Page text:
Tuesday, March 14, 2006


How exactly did Bill Murray go from playing sarcastic cocky motormouths (Stripes , Ghost Busters, Scrooged) to playing tortured unfulfilled near-ghosts? (Lost in Translation, Broken Flowers , The Royal Tenenbaums). The easy mark would be to pinpoint when he started working with talented young directors, the first being Wes Anderson with Rushmore. It revived his career which was going nowhere and took him right out of the broad comedy set into a more art-film world. But Murray was in the art film world before that. In Tim Burton's black & white Ed Wood biopic he plays one of Wood's eccentric entourage and is looking to have a sex change operation. If you go back a little further, it would tempting to say Groundhog Day, which was still a broad comedy, but it had a refreshing existential bent. I'm sure someone would even mention the fizzled comedy/drama he made with Robert De Niro and Uma Thurman, Mad Dog and Glory.

All Wrong! You would have to go back to 1990 for the overlooked comedy gem Quick Change. Part heist film, part farcical screwball comedy, the film first feels like a blockbuster-type film. There is a large bank heist with loads of police officers and such. But the movie quickly changes (i know, i know, pun intended) into a highly quirky character piece. Actually, it is more of a series of surreal and increasingly unlikely sketchs (but trust me, it works and is damn funny). The film features Murray at his sarcastic best, with the world against him. Well, the world being New York City. The film has a real hate-on for the town so nice they named it twice.

Opening with a scenic shot of Central Park, the camera pans down to reveal that the scene is just a poster on an overcrowded subway of sleepy communters (and it does this to the tune of Nat King Cole's L-O-V-E). There is Bill Murray (appropriately named Grimm), in full clown regalia with a handful of balloons. He tries to get off the train, but the hordes of people getting on an off toss him about like a leaf in a storm. When he does manage to disembark the train, he heads for the nearest bank and pulls off a dynamo heist of about one million dollars. All he has to do is get to the airport with his two accomplices (a radiant Geena Davis, and a typically bumbling Randy Quaid). But robbing a bank is easy, finding the airport in spite of ignorant construction workers, organized crime, cabbies who do not speak American, militant bus-drivers and determined police chiefs is hard. At one point, when they finally even spot an airplane, the question "Is that our plane?" is answered in perfect deadpan: "No if that was our plane, it would be crashing."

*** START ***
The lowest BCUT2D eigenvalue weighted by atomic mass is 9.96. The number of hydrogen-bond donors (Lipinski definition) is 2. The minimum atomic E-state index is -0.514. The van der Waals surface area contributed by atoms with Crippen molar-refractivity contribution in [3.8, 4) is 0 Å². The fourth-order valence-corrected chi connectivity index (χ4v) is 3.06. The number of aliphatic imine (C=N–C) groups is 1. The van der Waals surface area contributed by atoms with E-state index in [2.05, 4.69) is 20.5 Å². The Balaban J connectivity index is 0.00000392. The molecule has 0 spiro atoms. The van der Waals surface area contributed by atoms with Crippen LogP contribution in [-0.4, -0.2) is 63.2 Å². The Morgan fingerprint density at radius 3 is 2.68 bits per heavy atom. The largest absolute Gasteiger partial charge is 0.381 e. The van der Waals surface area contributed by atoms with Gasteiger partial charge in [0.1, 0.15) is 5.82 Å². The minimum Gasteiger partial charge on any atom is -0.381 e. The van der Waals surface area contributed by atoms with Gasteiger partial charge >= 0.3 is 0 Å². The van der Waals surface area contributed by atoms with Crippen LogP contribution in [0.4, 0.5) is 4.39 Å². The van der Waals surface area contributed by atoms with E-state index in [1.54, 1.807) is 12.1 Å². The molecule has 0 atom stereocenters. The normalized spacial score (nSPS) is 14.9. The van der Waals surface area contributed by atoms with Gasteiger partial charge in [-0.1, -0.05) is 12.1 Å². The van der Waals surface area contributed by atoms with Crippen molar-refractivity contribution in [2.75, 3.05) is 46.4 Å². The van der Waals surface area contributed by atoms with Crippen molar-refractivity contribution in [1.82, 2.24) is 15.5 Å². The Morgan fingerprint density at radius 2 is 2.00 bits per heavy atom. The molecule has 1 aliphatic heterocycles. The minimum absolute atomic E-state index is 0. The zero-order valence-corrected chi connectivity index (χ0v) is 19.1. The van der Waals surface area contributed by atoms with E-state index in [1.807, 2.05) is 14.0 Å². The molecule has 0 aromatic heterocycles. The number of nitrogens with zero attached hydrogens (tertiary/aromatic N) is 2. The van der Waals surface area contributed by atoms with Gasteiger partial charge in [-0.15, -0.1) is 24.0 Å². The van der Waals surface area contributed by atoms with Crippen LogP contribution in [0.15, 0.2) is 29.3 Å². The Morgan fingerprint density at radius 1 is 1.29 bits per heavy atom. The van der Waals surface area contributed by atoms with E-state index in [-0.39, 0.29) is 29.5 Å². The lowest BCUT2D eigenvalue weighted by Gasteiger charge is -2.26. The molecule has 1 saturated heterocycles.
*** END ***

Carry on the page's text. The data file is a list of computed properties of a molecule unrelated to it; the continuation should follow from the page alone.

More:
I don't know why, but for a film which gets quite silly at times, I found it interesting, no I dare say refreshing, that the film would have such a number of F-bombs dropped (and other foul things said). If this movie were made today, I doubt there would be so many cuss words (and the film would be PG, not R). But these characters have a million dollars and are frustrated to hell by the city. Swearing is mandatory and fun for the whole family!

Quick Change is also a fun exercise in spot-the-character-actor-who-has-gotten-a-lot-more-famous: Phil Hartman, Tony Shalhoub, Stanley Tucci, and Kurtwood Smith all have bit parts that can't help but make you smile.

In the end, Quick Change earns a few more points than it deserves because it was completely buried when it came out in 1990. It did (I believe) start Bill Murray down the road to more interesting films. There is a (classic) line from the film really says it all. The bank security guard (after having a gun pulled on him by a clown) asks, "Just what type of clown are you?" Murray's response, "The crying on the inside kind I guess." Sound familiar?

Come out Tuesday Night at 8:00 for drinks and munchies. Trailers & showtime at 8:30 (It's a breezy one too, running at a brisk 86 minutes)


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